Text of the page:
In an IoT platform, consisting of a [not so simple] set of services/units that work together, there is a necessity for intermediate storage/queue of records as well as event-based real-time processing of data. That is where Apache Kafka comes into picture, helping us solve all connected issues.
# Introduction to Kafka
Before going into the usage of Kafka here at t-matix, here are some basics about Apache Kafka. Kafka is a distributed streaming platform that keeps a distributed, scalable commit log of records.
Image 1. Screenshot taken from https://www.slideshare.net/KaiWaehner/rethinking-stream-processing-with-apache-kafka-kafka-streams-and-ksql
Messages are organized into topics that are persisted to disk and replicated to other servers for fault-tolerance. Producers write records to topics, while consumers read records from them. There can be multiple consumers subscribed to one topic, and each one of them keeps track where it stopped with consuming the topic.
This is really just some basic information about Kafka. More details on how Kafka works and other important concepts such as topic partitions, offsets, consumer groups etc., can be found in the company’s official documentation.
# Kafka in reporting part of the platform
The reporting part of the platform is responsible for preparing processed data for specific reports for easier and faster access. Having in mind that there are a few report types we support, each having different requirements, we decided to implement a microservice infrastructure. Among other benefits, it helped us to achieve loose coupling, independent deployability and scalability of different services.
However, this brought about another set of issues, the biggest being the question of how to move data between services, which we overcame by deploying Kafka in our processing pipeline. There are, of course, other technologies we could use to solve these problems, but we chose Kafka over them because it is horizontally scalable, fault-tolerant, fast, free and runs in production in thousands of companies. We were not able to find any other service having all of these characteristics.
The picture above shows a simplified view of how microservices collaborate together, and where and how Kafka topics are positioned between them. Apart from using Kafka to store data in a fault-tolerant way (using replication), we also use it to store data in two ways based on the retention of records: permanent and temporary (i.e. as a temporary queue).
## Usage of permanent topics
We are aware that people are skeptical about using Kafka as permanent storage, but this is mostly based on the wrong assumption that Kafka is just a “messaging queue”; and everybody knows you shouldn’t store data in a messaging queue.
Data in Kafka is persisted to disk, checksummed, and replicated for fault tolerance. Accumulating more stored data doesn’t make it slower, and that’s pretty much what you need from permanent storage.
However, storing data in Kafka works really well because it has been designed to store data like this. Data in Kafka is persisted to disk, checksummed, and replicated for fault tolerance. Accumulating more stored data doesn’t make it slower, and that’s pretty much what you need from permanent storage. [More info on this can be found here]. The topics we use as permanent storage, or better to say source-of-truth for our reports, are the entrance to our microservice ecosystem. When we need to create a new instance of a specific report, we read the data from our source-of-truth topic, process it, and write it to the temporary topic for further processing and storing. This enables us to load data from the beginning for every new instance we create, and after that just stream the new incoming data.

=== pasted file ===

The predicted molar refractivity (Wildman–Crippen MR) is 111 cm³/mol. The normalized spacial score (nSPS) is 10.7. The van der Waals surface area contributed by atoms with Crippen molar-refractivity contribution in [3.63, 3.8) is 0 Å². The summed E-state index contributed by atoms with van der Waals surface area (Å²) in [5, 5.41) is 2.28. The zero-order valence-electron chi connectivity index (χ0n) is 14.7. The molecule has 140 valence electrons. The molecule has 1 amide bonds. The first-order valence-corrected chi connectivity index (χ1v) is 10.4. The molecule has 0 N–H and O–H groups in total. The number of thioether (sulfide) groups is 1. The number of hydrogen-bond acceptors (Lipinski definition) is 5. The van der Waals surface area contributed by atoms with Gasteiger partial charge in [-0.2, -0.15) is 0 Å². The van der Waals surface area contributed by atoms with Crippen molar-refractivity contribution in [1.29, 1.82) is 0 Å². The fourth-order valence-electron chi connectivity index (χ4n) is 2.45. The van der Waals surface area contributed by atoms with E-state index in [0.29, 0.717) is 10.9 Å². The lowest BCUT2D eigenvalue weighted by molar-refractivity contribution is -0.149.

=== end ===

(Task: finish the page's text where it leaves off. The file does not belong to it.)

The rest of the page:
The topics we use as permanent storage, or better to say source-of-truth for our reports, are the entrance to our microservice ecosystem. When we need to create a new instance of a specific report, we read the data from our source-of-truth topic, process it, and write it to the temporary topic for further processing and storing. This enables us to load data from the beginning for every new instance we create, and after that just stream the new incoming data.
## Usage of temporary topics
As mentioned before, temporary topics hold data for one report instance and they only serve as a queue for further processing and storing in a database. Because of that, the retention of these topics is set to 3 days, which is long enough to give us time to debug and test data if something goes wrong, while it doesn’t take that much space in our Kafka cluster.
All these topics are created with an identical prefix, which allows us to use one really useful Kafka consumer feature, and that is reading data from multiple topics based on regular expression. With this feature we can use only one consumer to consume records from all temporary topics.
Using one topic for each report instance enables us to decouple the data and that gives us the flexibility we need. For instance, it allows us to delete specific topics when needed, when a report instance has been deleted.
Kafka can help you solve different problems/obstacles in various ways. Do not be afraid to use Kafka as a fundamental part of your infrastructure, either as storage, queue, or streaming engine.
Different parts of our platform use Kafka in different ways, but the result is always the same: it works, really, really well. And for the foreseeable future, it will be an integral part of our platform, hopefully even a bigger part in some later stages.
December 18, 2019
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